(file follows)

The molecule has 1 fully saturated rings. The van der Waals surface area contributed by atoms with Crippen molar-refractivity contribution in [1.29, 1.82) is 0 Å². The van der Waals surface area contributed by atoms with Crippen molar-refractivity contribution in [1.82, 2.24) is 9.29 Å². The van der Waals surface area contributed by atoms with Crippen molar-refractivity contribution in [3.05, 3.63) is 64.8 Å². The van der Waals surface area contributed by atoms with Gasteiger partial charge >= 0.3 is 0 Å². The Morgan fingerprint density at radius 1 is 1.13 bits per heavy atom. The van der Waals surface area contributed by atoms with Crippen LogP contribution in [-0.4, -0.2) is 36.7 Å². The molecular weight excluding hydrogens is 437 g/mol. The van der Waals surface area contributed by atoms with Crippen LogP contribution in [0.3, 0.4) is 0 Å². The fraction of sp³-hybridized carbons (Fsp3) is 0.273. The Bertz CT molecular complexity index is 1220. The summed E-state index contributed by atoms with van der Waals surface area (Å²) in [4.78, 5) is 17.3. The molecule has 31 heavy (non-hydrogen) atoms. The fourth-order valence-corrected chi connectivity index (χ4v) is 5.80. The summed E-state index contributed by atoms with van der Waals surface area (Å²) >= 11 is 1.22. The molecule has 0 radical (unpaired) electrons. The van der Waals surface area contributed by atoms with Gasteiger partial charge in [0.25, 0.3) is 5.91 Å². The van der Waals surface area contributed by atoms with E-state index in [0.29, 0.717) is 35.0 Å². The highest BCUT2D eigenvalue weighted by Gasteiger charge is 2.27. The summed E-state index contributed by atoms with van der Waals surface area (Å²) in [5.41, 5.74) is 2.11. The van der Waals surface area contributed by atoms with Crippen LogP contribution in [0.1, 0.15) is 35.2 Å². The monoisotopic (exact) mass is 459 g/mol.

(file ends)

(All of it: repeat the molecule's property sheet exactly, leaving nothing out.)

The molecule has 1 fully saturated rings. The van der Waals surface area contributed by atoms with Crippen molar-refractivity contribution in [1.29, 1.82) is 0 Å². The van der Waals surface area contributed by atoms with Crippen molar-refractivity contribution in [1.82, 2.24) is 9.29 Å². The van der Waals surface area contributed by atoms with Crippen molar-refractivity contribution in [3.05, 3.63) is 64.8 Å². The van der Waals surface area contributed by atoms with Gasteiger partial charge >= 0.3 is 0 Å². The Morgan fingerprint density at radius 1 is 1.13 bits per heavy atom. The van der Waals surface area contributed by atoms with Crippen LogP contribution in [-0.4, -0.2) is 36.7 Å². The molecular weight excluding hydrogens is 437 g/mol. The van der Waals surface area contributed by atoms with Crippen LogP contribution in [0.3, 0.4) is 0 Å². The fraction of sp³-hybridized carbons (Fsp3) is 0.273. The Bertz CT molecular complexity index is 1220. The summed E-state index contributed by atoms with van der Waals surface area (Å²) in [4.78, 5) is 17.3. The molecule has 31 heavy (non-hydrogen) atoms. The fourth-order valence-corrected chi connectivity index (χ4v) is 5.80. The summed E-state index contributed by atoms with van der Waals surface area (Å²) >= 11 is 1.22. The molecule has 0 radical (unpaired) electrons. The van der Waals surface area contributed by atoms with Gasteiger partial charge in [0.25, 0.3) is 5.91 Å². The van der Waals surface area contributed by atoms with E-state index in [0.29, 0.717) is 35.0 Å². The highest BCUT2D eigenvalue weighted by Gasteiger charge is 2.27. The summed E-state index contributed by atoms with van der Waals surface area (Å²) in [5.41, 5.74) is 2.11. The van der Waals surface area contributed by atoms with Crippen LogP contribution in [0.1, 0.15) is 35.2 Å². The monoisotopic (exact) mass is 459 g/mol.